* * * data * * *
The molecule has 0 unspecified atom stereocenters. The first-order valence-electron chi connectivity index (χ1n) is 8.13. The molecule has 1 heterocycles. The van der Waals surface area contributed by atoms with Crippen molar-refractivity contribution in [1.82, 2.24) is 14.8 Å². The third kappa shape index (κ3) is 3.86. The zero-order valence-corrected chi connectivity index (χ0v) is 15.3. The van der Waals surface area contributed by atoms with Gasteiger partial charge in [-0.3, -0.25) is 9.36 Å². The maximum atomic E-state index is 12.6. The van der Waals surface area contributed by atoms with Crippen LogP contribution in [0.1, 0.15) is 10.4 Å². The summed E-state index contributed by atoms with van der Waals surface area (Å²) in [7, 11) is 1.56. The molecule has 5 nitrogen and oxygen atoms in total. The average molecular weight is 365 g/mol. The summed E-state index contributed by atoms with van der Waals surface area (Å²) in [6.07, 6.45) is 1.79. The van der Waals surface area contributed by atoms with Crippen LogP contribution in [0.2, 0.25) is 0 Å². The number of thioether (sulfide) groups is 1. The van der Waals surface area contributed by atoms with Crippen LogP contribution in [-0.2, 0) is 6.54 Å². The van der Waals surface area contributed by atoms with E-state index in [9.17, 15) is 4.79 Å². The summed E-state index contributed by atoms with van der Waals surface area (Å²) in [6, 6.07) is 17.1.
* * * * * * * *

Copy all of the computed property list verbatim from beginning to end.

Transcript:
The molecule has 0 unspecified atom stereocenters. The first-order valence-electron chi connectivity index (χ1n) is 8.13. The molecule has 1 heterocycles. The van der Waals surface area contributed by atoms with Crippen molar-refractivity contribution in [1.82, 2.24) is 14.8 Å². The third kappa shape index (κ3) is 3.86. The zero-order valence-corrected chi connectivity index (χ0v) is 15.3. The van der Waals surface area contributed by atoms with Gasteiger partial charge in [-0.3, -0.25) is 9.36 Å². The maximum atomic E-state index is 12.6. The van der Waals surface area contributed by atoms with Crippen LogP contribution in [0.1, 0.15) is 10.4 Å². The summed E-state index contributed by atoms with van der Waals surface area (Å²) in [7, 11) is 1.56. The molecule has 5 nitrogen and oxygen atoms in total. The average molecular weight is 365 g/mol. The summed E-state index contributed by atoms with van der Waals surface area (Å²) in [6.07, 6.45) is 1.79. The van der Waals surface area contributed by atoms with Crippen LogP contribution in [0.2, 0.25) is 0 Å². The number of thioether (sulfide) groups is 1. The van der Waals surface area contributed by atoms with Crippen LogP contribution in [-0.2, 0) is 6.54 Å². The van der Waals surface area contributed by atoms with E-state index in [9.17, 15) is 4.79 Å². The summed E-state index contributed by atoms with van der Waals surface area (Å²) in [6, 6.07) is 17.1.